3. BiTimbral ? Aftertouch ? Compatible with original D-50 patches means 100% sysex/MIDI compatible and a PG1000 will work ? Need to wait for the MIDI implementation and more detailed specs to define it as a full replication. Here we are 30 years later needing 100 to 1000 times more powerful hardware and CPUs to model the digital circuitry behavior of 30 years old hardware. Is that progress ? Why just not recreate identical hardware in SMD form and add the USB port and more features ? The Intel CPU assembly code has not changed much. We need to wait another 20 years before DCB can emulate the multi-timbrality of a D-10/D-110 ?

    1. Yes, the original supports both bi-timbral 2 channel operation as either split or layer and also robust mode-4/guitar mode support which allows for independent pitch bend control over every string of a guitar when using a guitar controller, which also makes it compatible with MPE and microtunable. If this remake supports that, I’ll certainly get it, but if not, it’s a bit of a problem. Hope they really did copy it. Also they say it is compatible with D-50 patches: I have a lot of tracks with sequenced D-50 sysex embedded in the sequences, it will be interesting to see if it fully supports the original sysex, and also thus allows us to still use remote editors.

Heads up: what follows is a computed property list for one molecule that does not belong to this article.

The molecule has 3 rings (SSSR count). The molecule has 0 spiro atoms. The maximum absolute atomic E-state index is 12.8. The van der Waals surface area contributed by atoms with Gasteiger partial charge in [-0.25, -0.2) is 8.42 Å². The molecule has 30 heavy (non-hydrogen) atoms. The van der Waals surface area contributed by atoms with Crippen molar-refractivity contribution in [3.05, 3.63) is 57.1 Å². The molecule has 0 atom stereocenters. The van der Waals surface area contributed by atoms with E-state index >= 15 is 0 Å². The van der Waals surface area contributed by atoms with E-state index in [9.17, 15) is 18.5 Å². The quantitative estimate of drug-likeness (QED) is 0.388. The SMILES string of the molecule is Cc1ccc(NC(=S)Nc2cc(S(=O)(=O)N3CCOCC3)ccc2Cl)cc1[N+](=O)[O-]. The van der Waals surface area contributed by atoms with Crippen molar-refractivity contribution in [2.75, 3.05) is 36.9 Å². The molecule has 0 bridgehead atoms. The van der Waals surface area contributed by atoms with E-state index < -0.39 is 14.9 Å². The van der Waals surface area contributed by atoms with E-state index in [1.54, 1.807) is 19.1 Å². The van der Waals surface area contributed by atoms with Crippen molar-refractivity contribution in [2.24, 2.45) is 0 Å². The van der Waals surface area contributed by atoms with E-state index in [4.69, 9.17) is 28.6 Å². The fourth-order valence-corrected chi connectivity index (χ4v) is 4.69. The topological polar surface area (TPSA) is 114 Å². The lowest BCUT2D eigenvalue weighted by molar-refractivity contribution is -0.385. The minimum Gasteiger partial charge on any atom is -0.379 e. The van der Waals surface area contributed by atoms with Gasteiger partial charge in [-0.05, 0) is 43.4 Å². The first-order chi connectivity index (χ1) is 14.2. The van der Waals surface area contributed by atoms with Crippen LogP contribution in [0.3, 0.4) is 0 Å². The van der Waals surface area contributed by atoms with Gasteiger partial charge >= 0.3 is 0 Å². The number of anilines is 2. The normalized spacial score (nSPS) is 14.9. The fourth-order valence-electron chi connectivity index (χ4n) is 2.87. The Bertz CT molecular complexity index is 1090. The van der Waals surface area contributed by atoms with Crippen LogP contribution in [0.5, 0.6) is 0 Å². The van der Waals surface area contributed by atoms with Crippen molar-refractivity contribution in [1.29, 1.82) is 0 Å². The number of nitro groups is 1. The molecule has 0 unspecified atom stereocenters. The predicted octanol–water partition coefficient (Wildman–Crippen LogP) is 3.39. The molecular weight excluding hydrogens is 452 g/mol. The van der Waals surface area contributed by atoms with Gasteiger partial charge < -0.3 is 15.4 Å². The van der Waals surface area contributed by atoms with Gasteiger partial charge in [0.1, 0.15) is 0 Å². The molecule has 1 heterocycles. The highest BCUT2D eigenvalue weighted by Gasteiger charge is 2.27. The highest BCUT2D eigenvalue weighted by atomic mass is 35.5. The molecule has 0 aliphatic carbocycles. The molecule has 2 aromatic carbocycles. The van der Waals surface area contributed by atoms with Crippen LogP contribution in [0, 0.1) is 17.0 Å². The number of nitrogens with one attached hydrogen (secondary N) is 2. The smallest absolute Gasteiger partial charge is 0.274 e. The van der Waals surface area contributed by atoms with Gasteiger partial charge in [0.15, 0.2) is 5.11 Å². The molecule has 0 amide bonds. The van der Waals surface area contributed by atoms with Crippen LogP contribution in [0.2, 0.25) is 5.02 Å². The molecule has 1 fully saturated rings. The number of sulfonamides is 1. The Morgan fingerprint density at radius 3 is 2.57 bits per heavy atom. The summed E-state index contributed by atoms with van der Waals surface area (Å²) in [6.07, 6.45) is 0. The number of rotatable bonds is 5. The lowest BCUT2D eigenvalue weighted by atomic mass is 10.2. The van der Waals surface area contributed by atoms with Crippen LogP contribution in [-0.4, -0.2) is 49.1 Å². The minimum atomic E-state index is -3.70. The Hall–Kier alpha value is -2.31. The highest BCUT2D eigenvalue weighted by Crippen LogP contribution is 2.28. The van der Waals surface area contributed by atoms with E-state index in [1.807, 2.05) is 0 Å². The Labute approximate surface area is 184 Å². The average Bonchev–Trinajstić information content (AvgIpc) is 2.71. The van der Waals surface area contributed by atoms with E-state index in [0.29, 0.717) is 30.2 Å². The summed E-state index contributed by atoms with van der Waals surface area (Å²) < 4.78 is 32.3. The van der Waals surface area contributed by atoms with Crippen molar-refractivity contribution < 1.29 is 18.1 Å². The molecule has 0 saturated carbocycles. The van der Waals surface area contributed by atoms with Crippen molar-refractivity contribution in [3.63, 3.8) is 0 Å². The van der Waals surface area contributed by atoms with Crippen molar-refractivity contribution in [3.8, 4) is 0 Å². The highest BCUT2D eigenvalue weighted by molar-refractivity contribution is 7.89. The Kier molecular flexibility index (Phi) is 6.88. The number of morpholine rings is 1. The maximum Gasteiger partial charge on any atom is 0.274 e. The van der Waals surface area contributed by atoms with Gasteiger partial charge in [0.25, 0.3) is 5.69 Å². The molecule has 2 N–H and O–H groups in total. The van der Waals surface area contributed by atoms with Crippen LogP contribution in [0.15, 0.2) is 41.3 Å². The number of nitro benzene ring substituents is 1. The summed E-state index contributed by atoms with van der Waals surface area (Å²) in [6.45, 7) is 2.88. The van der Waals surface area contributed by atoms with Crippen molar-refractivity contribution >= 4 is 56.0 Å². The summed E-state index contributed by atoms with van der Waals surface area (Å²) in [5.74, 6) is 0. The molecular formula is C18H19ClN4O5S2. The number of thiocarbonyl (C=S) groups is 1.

Glad to see they retained the joystick and perhaps the CC voice cross fade (tone balance) support.

    2. BiTimbral: Yes, like the original it supports split and dual modes.
      Intel CPU: The JX-3P has an intel CPU. The D-50 has dedicated Roland specific chips both for sound creation and control. Almost everything the D-50 does is inside those chips.